Playing sustainabitely

Welcome to "nouveau monde", your "nouveau genre" (see, we even create new words) newsletter to better understand how to make the world better through the lens of retail. This is #34!

This week nouveau monde talks about inclusivity, from the playground and a big UK retailer entering the sustainability innovation process, but will it play big enough ?

Things move fast in retail and sustainability, we’re really happy to help you get the right tips and be inspired !

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Today's newsletter is 875 words, a 4-minute read.

Girls and Boys

by Anthony

Changing habits takes time.

We've talked this summer about Lego trying to remove fossil fuel products in its iconic bricks, and we saw that it was quite difficult to do so, but they are on their way !

They now face another big challenge : gender bias !

We've seen since a long time in toys stores girls and boys alleys, segregated but we nowadays tend to see them disappear.

But, what LEGO found while conducting a study by the Geena Davis Institute is that the problem is deeper than just labels on a toy box.

That study shows that even if Lego removes its boys and girls labels, it's the whole society that needs to shift and enable children to move forward and play more :

It appears that traditionally Lego is more used by boys who will therefore develop more abilities regarding spatial recognition and manipulation, while girls playing with dolls will emphasize their abilities to socialize for instance. But, those two abilities are important for both genders !

here are the key findings of the survey :

  • Parents express that they are more limited in the types of creative activities they can encourage their sons to do, compared to their daughters.

  • Children, especially boys, prefer creative activities that conform to traditional gender roles.

  • Implicit reactions find parents encourage daughters to engage in activities that are performative, artistic, and domestic or related to the dramatic arts; these findings persist across markets.

  • Implicit reactions find parents encourage sons to engage in activities that are related to STEM (scientific, technological, engineering, mathematics), physicality, and activities that engage exploration and curiosity; these findings persist across markets.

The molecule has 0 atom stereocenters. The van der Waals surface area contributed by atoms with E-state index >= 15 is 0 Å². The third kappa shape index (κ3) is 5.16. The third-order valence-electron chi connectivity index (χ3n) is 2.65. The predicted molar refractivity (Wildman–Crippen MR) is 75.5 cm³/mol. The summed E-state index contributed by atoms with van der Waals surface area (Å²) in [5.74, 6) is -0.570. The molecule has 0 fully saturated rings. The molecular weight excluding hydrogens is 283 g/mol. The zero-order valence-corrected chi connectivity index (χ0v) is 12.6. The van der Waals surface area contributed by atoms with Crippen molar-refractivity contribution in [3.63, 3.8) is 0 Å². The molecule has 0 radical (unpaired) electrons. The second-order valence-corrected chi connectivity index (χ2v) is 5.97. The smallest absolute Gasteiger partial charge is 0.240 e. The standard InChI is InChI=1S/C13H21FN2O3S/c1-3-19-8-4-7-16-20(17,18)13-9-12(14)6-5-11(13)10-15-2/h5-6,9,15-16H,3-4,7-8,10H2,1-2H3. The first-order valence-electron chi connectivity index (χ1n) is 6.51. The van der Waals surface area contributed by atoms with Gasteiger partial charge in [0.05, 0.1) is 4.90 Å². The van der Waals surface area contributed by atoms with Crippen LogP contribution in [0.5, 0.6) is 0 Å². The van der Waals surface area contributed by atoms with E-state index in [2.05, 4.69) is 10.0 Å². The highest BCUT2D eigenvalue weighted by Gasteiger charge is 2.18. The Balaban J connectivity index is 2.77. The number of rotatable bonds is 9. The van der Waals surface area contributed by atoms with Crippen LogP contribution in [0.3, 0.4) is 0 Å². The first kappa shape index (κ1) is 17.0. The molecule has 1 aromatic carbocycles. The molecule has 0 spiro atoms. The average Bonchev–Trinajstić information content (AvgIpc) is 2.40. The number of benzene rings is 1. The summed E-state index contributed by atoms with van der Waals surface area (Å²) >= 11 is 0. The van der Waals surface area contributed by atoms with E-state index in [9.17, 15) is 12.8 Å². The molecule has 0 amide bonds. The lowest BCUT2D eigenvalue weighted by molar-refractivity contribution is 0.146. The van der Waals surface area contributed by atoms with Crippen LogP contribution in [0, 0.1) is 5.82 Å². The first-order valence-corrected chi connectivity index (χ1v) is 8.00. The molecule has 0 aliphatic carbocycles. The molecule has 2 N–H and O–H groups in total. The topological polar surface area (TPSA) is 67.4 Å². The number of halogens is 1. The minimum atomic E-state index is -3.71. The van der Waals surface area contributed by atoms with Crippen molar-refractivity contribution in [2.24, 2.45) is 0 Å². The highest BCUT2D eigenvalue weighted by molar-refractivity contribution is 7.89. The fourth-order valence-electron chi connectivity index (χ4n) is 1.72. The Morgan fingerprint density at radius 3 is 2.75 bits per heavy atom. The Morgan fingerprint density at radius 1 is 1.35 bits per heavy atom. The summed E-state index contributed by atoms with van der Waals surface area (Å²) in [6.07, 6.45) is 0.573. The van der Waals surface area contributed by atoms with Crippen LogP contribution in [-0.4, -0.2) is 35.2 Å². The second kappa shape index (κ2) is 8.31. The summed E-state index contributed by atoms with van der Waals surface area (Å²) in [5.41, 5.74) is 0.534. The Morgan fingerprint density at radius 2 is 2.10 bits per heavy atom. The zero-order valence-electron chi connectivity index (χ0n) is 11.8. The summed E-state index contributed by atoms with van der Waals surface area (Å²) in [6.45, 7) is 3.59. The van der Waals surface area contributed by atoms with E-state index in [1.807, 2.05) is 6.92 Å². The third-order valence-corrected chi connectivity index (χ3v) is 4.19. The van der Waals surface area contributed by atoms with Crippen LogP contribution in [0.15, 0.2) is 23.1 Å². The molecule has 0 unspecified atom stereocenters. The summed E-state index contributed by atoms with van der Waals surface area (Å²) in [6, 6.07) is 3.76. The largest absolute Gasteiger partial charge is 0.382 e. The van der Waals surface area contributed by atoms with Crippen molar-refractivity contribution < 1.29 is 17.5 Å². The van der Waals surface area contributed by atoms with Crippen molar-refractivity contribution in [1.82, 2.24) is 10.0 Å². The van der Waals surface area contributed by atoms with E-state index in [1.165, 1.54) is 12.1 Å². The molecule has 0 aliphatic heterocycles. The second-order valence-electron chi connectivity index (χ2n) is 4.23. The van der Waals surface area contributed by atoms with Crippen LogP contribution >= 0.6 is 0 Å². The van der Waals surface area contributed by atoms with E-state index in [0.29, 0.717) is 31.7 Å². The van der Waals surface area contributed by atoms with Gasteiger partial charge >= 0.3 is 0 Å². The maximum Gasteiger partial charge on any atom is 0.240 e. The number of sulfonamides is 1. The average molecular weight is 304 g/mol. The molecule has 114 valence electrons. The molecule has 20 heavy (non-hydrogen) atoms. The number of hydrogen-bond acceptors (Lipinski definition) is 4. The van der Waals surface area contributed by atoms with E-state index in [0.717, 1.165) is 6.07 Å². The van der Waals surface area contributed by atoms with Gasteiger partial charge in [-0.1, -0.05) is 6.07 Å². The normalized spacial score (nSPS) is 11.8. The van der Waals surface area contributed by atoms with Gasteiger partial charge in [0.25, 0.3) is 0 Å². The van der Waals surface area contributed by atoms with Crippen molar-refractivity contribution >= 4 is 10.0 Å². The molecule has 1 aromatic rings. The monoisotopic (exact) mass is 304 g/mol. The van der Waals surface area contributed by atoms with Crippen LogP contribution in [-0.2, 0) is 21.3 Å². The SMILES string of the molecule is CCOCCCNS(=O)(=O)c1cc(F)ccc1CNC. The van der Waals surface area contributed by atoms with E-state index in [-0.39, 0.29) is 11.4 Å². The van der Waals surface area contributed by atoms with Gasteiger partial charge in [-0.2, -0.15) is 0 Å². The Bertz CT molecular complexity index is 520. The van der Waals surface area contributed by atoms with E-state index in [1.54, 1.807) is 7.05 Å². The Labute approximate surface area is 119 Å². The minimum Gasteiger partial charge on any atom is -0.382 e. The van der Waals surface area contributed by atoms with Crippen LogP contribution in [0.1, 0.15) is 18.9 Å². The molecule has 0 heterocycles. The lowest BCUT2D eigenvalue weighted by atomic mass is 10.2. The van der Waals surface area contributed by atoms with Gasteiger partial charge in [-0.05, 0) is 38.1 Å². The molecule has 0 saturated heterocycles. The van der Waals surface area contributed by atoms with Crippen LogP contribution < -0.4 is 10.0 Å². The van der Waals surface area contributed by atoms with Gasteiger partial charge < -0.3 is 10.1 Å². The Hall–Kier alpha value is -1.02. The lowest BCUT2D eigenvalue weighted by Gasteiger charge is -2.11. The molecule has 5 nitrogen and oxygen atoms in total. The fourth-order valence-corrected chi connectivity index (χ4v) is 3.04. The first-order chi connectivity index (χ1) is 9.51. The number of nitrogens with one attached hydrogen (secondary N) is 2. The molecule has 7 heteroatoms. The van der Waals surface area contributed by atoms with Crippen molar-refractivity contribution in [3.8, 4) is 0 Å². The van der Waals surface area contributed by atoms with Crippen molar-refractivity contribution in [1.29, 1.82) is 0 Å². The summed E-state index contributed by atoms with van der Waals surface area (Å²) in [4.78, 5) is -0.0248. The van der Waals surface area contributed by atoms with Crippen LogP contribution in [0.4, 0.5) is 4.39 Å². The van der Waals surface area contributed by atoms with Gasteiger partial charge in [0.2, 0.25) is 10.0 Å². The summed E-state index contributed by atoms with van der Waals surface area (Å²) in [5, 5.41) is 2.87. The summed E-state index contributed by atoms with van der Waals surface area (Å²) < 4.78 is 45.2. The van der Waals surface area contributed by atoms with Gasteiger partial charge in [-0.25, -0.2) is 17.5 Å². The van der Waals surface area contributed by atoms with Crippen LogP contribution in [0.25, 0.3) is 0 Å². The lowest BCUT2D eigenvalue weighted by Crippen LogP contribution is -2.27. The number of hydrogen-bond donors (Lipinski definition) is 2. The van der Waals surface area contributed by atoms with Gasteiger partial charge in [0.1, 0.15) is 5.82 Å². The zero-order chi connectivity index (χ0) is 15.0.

• Parents imagine a man in the vast majority of creative professions, regardless of whether there is a daughter or son in their household; children share these impressions.

  • Parents recommend incorporating more gender neutral marketing for creative products.

How can we engage more girls to play Lego and mor boys to play with dolls ? The answer isn't easy, certainly change the parents / surroundings view on these practices.

And Lego starts to engage on that path by bringing a few tips, in a creative way !

Let's go Girls & Boys ! (the title and the soundtrack were quickly found today :-) )

(By the way, I'm full with joy to see that such a company orders a study AND follows its conclusion to move forward, unlike other companies like Facebook Meta, but this is another problem !)

Oyez, Oyez, here is some money along the way…

by Phil

The John Lewis Partnership is a British company which operates John Lewis & Partners department stores, Waitrose & Partners supermarkets, its banking and financial services, and other retail-related activities. Headquartered in London, United Kingdom, has a revenue of Revenue of 10.15 billion GBP (2020) for about 80,000.

The department store giant, has created a £1m fund inviting academics, charities and start-ups that have ideas with the potential to reduce the environmental impact of the food, clothing and gadgets we buy, to pitch for a share of the money. Those successful will the be given grants of £150,000 to £300,000.

Quite typical. What a company with 80,000 souls is not capable to do can certainly found down the street, with a little money, and hopefully no equity taken when it comes with a young startup having fresh ideas about the subject.

The Circular Future Fund is supposed to focus on food, textiles and household products. Winning ideas could have the answer to food waste in the supply chain or consumers’ homes, or, with the fashion industry a big polluter, a more sustainable production method or material.

I recall the unfortunate CEO of Zappos, Tony Hsieh, setting up new standards of management for his employees, switching roles to maintain motivation inside of the company, soliciting creativity. Employees are customers only, having their own opinions and ideas for a better and new future. It seems better to pour money outside of the company. And it’s just one million after all. Divided by 80,000, it’s only 12.5 GBP per employee. One million, it’s a small budget for some agency making a plan.

12.5 GBP per employee: the price for research in sustainability. All the best. Applications for the fund will close on January 9, and an independent panel will review from March with the grants being awarded in April.

Find out more here about Ethics & Sustainability at the John Lewis Partnership.

Quick hits

Decathlon Canada has made a move forwards for “disabled” people, giving them back their abilities skills and making them able to practice sports, with a nice campaign on parking signage, called Ability Signs:

You can see the campaign here on their site and download the icons set !

Bonus track by Anthony

You can access the full nouveau monde playlist here on Spotify.